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OutputDebugString awesomeness

June 22, 2009

A program can communicate with a debugger by sending strings to it through the OutputDebugString API.

What happens then is that a ring3 debugger using the Windows Debug API will receive an OUTPUT_DEBUG_STRING_EVENT. Along with it, it receives relevant information about the debug string inside an OUTPUT_DEBUG_STRING_INFO struct.

First of all, some trivia:

Unicode? Yes? No?

OUTPUT_DEBUG_STRING_INFO contains a member called fUnicode:


The format of the debugging string. If this member is zero, the debugging string is ANSI; if it is nonzero, the string is Unicode.

Let’s look at what MSDN says about OutputDebugString:

OutputDebugStringW converts the specified string based on the current system locale information and passes it to OutputDebugStringA to be displayed. As a result, some Unicode characters may not be displayed correctly.

So we can’t actually receive any unicode debug strings. I assume this is a remainder from pre NT times as it’s officially unused according to the quote above.

Now back to the Debug API:

Exception? Yes? No?

To continue debugging, the debugger calls ContinueDebugEvent for that event. You additionally have to specify the continue status which can be either DBG_CONTINUE or DBG_EXCEPTION_NOT_HANDLED.

According to MSDN there is no difference between the two for events other than EXCEPTION_DEBUG_EVENT. Unfortunately that’s not right. There is another debug event for which it does make a difference. Yes you guessed correctly, a debug string event 😀

OUTPUT_DEBUG_STRING_EVENT behaves just like an exception event, so that if you continue with DBG_EXCEPTION_NOT_HANDLED, it sends the event a second time, just like a second chance exception.

Recently I’ve been wondering why I got 2 debug string events for each call to OutputDebugString from the debuggee. I was looking for all sorts of weird solutions until I found out that returning DBG_CONTINUE did the trick.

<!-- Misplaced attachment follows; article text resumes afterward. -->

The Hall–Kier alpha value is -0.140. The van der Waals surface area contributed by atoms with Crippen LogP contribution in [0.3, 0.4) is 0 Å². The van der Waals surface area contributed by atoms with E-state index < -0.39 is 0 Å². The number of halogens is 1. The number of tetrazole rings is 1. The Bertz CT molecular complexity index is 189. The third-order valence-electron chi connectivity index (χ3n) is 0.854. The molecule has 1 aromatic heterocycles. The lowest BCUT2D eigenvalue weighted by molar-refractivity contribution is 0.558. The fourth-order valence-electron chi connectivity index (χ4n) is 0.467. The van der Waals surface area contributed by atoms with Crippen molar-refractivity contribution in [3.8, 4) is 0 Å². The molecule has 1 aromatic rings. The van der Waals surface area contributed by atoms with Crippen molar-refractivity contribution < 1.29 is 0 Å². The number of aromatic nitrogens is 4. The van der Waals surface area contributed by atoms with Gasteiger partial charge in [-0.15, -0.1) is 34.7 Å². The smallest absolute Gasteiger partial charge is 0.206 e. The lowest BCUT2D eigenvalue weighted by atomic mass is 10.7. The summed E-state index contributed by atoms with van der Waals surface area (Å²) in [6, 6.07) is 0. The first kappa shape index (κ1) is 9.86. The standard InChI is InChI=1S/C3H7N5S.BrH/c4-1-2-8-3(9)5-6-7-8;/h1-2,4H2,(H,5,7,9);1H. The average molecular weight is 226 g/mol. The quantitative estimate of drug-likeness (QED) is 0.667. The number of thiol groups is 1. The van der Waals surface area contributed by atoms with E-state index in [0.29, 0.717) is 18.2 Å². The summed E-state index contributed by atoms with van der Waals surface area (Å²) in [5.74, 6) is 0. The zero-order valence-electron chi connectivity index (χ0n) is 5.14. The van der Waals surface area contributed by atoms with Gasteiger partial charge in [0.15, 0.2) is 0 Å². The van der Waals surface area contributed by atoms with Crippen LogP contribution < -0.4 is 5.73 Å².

Reason? Yes? No?

Internally, a debug string is handled as an exception. OutputDebugString calls RaiseException with DBG_PRINTEXCEPTION_C (defined as 0x40010006) and the string address and size as the exception parameters. To keep this transparent to the debugger, Windows effectively swallows the exception and notifies the debugger of it through the debug string notification.

All this is done inside DbgUiConvertStateChangeStructure inside the debugger which sets up and translates all the debug notification stuff.

This is even used as anti-debug code. You just set up an exception handler and call RaiseException with DBG_PRINTEXCEPTION_C. If a debugger is present the exception is swallowed, ie. if your exception handler does not get called, you’re being debugged.

As to why this is not affected by the continue status, I have no clue. It can, however, be fixed by patching DbgUiConvertStateChangeStructure to handle it like any other exception.

For pseudo source code for DbgUiConvertStateChangeStructure, you can take a look at OpenRCE. You can also see how the fUnicode member is set to false by default.

Bottom line, always continue with DBG_CONTINUE and ignore the fUnicode member 🙂


From → Debugging, Windows

  1. By hooking the ntdll “DbgUiConvertStateChangeStructure” function and replacing the exception code of 0x40010006 with any unexpected exception code e.g. 0x4001FECF, we can force the debugger to treat that debug event as a normal exception bypassing all annoyances of OutputDebugString. Thanks for shedding light on that.

    • And luckily, any installed exception handler will see the original exception code as 0x40010006, the original one.

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